¶ Faith in trickle-down [economics theory] is a bit like feeding race horses superior oats so that starving sparrows can forage in their dung. — John Kenneth Gailbraith
¶ Among the findings of a 2015 research study (“Is the United States Still the Best Country in the World? Think Again“) are the following:
•America’s child poverty levels are worse than in any developed country anywhere.
•Ranks last in median wealth per adult among 27 other high-income countries.
•36th out of 162 countries in terms of people living below the poverty line.
•Fourth highest wealth inequality in the world (slightly better than Chile, Mexico and Turkey. —Jill Hamburg Coplan, Fortune magazine and Christopher Ingraham, Washington Post
¶ Music for Holy Week. “God Almighty here I am / Am I where I ought to be / I’ve begun to soon descend / Like the sun into the sea / And I thank my lucky stars / From here to eternity / For the artist that you are / And the man you made of me.” —Kris Kristofferson, “Feeling Mortal”
¶ From 1947 to 1979 the income of the bottom fifth of Americans rose by 122%. From the introduction of Reaganomics in 1979 to 2009 the income of the top 1% rose by 270% while the other 99%’s income remained stagnant. —inequality.org
¶ Locate yourself. The Global Rich List website shows you where you rank on the world's economic ladder with sobering specificity. See where you stand.
¶ See “35 astounding facts about inequality that will fry your brain.” —Larry Schwartz’s “35 soul-crushing facts about American income inequality,” Salon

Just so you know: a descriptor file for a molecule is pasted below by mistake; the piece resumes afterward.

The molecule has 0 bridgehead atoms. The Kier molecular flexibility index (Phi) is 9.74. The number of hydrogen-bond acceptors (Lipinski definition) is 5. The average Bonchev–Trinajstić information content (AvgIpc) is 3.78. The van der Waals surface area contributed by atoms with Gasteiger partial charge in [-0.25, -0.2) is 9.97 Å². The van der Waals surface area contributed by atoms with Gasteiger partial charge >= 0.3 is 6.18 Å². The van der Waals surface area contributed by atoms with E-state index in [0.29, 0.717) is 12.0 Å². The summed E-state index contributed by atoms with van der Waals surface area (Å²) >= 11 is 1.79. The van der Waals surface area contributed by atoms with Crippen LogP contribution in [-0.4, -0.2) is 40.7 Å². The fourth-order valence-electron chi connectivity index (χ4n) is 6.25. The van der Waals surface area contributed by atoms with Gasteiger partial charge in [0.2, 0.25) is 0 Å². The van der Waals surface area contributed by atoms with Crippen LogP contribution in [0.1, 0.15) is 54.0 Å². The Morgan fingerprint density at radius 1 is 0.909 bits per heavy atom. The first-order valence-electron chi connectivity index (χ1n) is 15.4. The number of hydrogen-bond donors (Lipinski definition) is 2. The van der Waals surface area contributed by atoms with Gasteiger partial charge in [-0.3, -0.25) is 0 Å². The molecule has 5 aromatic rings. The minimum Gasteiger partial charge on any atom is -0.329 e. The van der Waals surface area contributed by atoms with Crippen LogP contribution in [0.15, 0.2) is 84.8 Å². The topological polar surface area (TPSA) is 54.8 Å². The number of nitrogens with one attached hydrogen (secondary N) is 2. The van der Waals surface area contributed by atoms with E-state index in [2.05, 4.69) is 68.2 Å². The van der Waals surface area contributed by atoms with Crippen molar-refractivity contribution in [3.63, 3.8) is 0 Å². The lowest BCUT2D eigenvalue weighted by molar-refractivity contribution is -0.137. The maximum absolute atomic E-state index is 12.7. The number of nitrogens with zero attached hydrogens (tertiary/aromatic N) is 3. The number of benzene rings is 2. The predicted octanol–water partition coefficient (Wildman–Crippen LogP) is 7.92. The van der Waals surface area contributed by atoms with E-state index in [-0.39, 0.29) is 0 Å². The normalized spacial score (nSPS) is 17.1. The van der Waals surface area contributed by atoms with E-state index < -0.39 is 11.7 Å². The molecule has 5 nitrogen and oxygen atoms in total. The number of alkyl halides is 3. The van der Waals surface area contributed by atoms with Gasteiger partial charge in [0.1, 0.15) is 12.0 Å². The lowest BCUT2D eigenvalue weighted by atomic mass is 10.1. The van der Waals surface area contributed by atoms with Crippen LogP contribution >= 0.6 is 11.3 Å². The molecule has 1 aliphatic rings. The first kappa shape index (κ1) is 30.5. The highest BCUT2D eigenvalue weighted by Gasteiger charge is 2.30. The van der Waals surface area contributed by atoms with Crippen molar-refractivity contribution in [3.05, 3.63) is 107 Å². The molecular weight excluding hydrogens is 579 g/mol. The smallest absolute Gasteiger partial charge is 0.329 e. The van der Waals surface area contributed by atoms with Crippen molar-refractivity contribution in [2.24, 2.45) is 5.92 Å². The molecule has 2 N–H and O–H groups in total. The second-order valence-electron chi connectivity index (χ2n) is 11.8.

¶ “The godless Galileans feed our poor in addition to their own.” —Roman Emperor Julian, speaking of the early Christian community, considered atheists because of their rejection of the pantheon of gods in the ancient world
¶ Robert Reich, former Labor Secretary and now Professor of Public Policy at the University of California Senior Fellow at the Blum Center for Developing Economies, has mastered the art of brief illustrated videos to explain economic matters to common folk like us. View just these three for a crash course.
•“The 7 Biggest Economic Lies,” with Robert Reich. (2:47)
•“What are the 3 biggest economic myths propagated by the moneyed interests? (2:34)
•“The war on the poor and working families.” (2.25)
¶ “Once we recognize that the most basic questions about economic systems were entwined with biblical religion and fought over as an intrinsic aspect of living religiously, we gain leverage to criticize and evaluate economic systems today.” —Norman Gottwald, The Hebrew Bible in Its Social World and in Ours
¶ Music for Holy Week. “Little bee sucks the blossom / big bee gets the honey / poor man picks the cotton / rich man gets the money.” —Bob Wills and the Texas Playboys, “Take Me Back to Tulsa”